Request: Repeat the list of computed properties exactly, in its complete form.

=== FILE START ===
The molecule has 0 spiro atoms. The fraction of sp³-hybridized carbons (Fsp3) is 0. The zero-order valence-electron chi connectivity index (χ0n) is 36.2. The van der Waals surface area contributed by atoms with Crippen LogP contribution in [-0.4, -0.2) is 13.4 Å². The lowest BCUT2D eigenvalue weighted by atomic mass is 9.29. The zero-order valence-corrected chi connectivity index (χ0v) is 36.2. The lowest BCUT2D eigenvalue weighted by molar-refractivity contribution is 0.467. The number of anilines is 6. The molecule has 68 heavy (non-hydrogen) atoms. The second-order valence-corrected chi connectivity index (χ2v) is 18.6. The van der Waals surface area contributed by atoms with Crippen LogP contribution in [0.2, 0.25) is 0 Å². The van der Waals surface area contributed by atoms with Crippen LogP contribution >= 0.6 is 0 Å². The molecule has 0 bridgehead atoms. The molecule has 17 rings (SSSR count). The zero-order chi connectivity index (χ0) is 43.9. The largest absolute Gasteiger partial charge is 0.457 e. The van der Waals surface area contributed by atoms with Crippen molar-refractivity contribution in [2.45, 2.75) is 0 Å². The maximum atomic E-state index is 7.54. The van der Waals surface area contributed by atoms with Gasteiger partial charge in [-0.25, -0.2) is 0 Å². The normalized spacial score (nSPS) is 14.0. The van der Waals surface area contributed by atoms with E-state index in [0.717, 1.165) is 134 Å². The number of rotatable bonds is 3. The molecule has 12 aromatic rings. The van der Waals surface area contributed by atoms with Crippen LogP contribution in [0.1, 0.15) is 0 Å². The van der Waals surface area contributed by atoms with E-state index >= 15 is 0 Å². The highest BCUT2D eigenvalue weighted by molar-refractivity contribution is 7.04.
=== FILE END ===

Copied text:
The molecule has 0 spiro atoms. The fraction of sp³-hybridized carbons (Fsp3) is 0. The zero-order valence-electron chi connectivity index (χ0n) is 36.2. The van der Waals surface area contributed by atoms with Crippen LogP contribution in [-0.4, -0.2) is 13.4 Å². The lowest BCUT2D eigenvalue weighted by atomic mass is 9.29. The zero-order valence-corrected chi connectivity index (χ0v) is 36.2. The lowest BCUT2D eigenvalue weighted by molar-refractivity contribution is 0.467. The number of anilines is 6. The molecule has 68 heavy (non-hydrogen) atoms. The second-order valence-corrected chi connectivity index (χ2v) is 18.6. The van der Waals surface area contributed by atoms with Crippen LogP contribution in [0.2, 0.25) is 0 Å². The van der Waals surface area contributed by atoms with Crippen LogP contribution >= 0.6 is 0 Å². The molecule has 0 bridgehead atoms. The molecule has 17 rings (SSSR count). The zero-order chi connectivity index (χ0) is 43.9. The largest absolute Gasteiger partial charge is 0.457 e. The van der Waals surface area contributed by atoms with Crippen molar-refractivity contribution in [2.45, 2.75) is 0 Å². The maximum atomic E-state index is 7.54. The van der Waals surface area contributed by atoms with Gasteiger partial charge in [-0.25, -0.2) is 0 Å². The normalized spacial score (nSPS) is 14.0. The van der Waals surface area contributed by atoms with E-state index in [0.717, 1.165) is 134 Å². The number of rotatable bonds is 3. The molecule has 12 aromatic rings. The van der Waals surface area contributed by atoms with Crippen LogP contribution in [0.1, 0.15) is 0 Å². The van der Waals surface area contributed by atoms with E-state index >= 15 is 0 Å². The highest BCUT2D eigenvalue weighted by molar-refractivity contribution is 7.04.